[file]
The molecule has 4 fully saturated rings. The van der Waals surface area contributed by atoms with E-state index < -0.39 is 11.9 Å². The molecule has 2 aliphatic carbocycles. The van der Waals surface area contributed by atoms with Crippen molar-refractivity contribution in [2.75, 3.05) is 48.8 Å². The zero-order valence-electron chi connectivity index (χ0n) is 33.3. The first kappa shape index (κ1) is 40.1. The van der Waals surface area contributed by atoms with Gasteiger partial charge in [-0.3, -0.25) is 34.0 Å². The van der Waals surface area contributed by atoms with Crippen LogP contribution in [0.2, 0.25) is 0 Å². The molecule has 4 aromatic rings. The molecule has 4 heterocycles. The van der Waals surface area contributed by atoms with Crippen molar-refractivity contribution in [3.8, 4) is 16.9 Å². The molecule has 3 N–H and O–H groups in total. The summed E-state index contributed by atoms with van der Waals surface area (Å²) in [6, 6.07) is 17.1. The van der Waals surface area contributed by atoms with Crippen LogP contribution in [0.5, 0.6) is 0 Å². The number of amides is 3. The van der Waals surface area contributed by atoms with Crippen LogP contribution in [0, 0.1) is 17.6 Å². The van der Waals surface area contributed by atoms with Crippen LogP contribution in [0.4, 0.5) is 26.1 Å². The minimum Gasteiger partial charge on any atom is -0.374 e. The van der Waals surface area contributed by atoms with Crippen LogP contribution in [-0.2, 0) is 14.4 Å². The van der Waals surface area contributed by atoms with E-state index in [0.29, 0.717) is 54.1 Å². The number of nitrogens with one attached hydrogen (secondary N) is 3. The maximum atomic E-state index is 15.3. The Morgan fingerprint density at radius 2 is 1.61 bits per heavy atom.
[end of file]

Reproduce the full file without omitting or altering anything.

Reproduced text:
The molecule has 4 fully saturated rings. The van der Waals surface area contributed by atoms with E-state index < -0.39 is 11.9 Å². The molecule has 2 aliphatic carbocycles. The van der Waals surface area contributed by atoms with Crippen molar-refractivity contribution in [2.75, 3.05) is 48.8 Å². The zero-order valence-electron chi connectivity index (χ0n) is 33.3. The first kappa shape index (κ1) is 40.1. The van der Waals surface area contributed by atoms with Gasteiger partial charge in [-0.3, -0.25) is 34.0 Å². The van der Waals surface area contributed by atoms with Crippen LogP contribution in [0.2, 0.25) is 0 Å². The molecule has 4 aromatic rings. The molecule has 4 heterocycles. The van der Waals surface area contributed by atoms with Crippen molar-refractivity contribution in [3.8, 4) is 16.9 Å². The molecule has 3 N–H and O–H groups in total. The summed E-state index contributed by atoms with van der Waals surface area (Å²) in [6, 6.07) is 17.1. The van der Waals surface area contributed by atoms with Crippen LogP contribution in [0.5, 0.6) is 0 Å². The number of amides is 3. The van der Waals surface area contributed by atoms with Crippen LogP contribution in [0, 0.1) is 17.6 Å². The van der Waals surface area contributed by atoms with Crippen LogP contribution in [0.4, 0.5) is 26.1 Å². The minimum Gasteiger partial charge on any atom is -0.374 e. The van der Waals surface area contributed by atoms with Crippen LogP contribution in [-0.2, 0) is 14.4 Å². The van der Waals surface area contributed by atoms with E-state index in [0.29, 0.717) is 54.1 Å². The number of nitrogens with one attached hydrogen (secondary N) is 3. The maximum atomic E-state index is 15.3. The Morgan fingerprint density at radius 2 is 1.61 bits per heavy atom.